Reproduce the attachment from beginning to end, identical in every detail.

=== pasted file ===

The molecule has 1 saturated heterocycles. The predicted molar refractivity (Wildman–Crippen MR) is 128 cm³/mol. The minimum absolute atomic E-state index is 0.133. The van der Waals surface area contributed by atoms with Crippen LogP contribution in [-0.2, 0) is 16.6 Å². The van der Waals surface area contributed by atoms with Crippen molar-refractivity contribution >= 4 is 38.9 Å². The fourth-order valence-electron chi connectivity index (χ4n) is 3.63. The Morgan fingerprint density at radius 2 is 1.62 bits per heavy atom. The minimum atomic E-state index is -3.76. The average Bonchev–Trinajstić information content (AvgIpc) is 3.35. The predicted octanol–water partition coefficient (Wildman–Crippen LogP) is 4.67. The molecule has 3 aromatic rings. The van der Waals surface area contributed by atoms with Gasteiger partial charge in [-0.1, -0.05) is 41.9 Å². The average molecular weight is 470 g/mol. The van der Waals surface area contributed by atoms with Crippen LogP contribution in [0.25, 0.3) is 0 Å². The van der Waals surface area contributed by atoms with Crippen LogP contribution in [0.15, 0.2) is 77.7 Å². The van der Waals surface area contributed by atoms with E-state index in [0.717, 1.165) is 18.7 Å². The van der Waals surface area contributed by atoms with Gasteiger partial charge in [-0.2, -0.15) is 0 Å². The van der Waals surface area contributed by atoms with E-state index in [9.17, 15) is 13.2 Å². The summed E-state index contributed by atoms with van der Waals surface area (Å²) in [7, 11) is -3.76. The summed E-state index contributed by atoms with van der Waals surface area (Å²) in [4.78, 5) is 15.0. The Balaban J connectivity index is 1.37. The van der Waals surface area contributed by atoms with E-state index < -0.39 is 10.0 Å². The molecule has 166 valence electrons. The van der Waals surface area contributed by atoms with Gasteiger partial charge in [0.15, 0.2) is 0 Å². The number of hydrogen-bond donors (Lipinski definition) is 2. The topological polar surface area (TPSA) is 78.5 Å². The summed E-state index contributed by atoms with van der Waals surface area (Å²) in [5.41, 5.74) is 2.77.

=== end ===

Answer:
The molecule has 1 saturated heterocycles. The predicted molar refractivity (Wildman–Crippen MR) is 128 cm³/mol. The minimum absolute atomic E-state index is 0.133. The van der Waals surface area contributed by atoms with Crippen LogP contribution in [-0.2, 0) is 16.6 Å². The van der Waals surface area contributed by atoms with Crippen molar-refractivity contribution >= 4 is 38.9 Å². The fourth-order valence-electron chi connectivity index (χ4n) is 3.63. The Morgan fingerprint density at radius 2 is 1.62 bits per heavy atom. The minimum atomic E-state index is -3.76. The average Bonchev–Trinajstić information content (AvgIpc) is 3.35. The predicted octanol–water partition coefficient (Wildman–Crippen LogP) is 4.67. The molecule has 3 aromatic rings. The van der Waals surface area contributed by atoms with Gasteiger partial charge in [-0.1, -0.05) is 41.9 Å². The average molecular weight is 470 g/mol. The van der Waals surface area contributed by atoms with Crippen LogP contribution in [0.25, 0.3) is 0 Å². The van der Waals surface area contributed by atoms with Crippen LogP contribution in [0.15, 0.2) is 77.7 Å². The van der Waals surface area contributed by atoms with E-state index in [0.717, 1.165) is 18.7 Å². The van der Waals surface area contributed by atoms with Gasteiger partial charge in [-0.2, -0.15) is 0 Å². The van der Waals surface area contributed by atoms with E-state index in [9.17, 15) is 13.2 Å². The summed E-state index contributed by atoms with van der Waals surface area (Å²) in [7, 11) is -3.76. The summed E-state index contributed by atoms with van der Waals surface area (Å²) in [4.78, 5) is 15.0. The Balaban J connectivity index is 1.37. The van der Waals surface area contributed by atoms with E-state index < -0.39 is 10.0 Å². The molecule has 166 valence electrons. The van der Waals surface area contributed by atoms with Gasteiger partial charge in [0.15, 0.2) is 0 Å². The number of hydrogen-bond donors (Lipinski definition) is 2. The topological polar surface area (TPSA) is 78.5 Å². The summed E-state index contributed by atoms with van der Waals surface area (Å²) in [5.41, 5.74) is 2.77.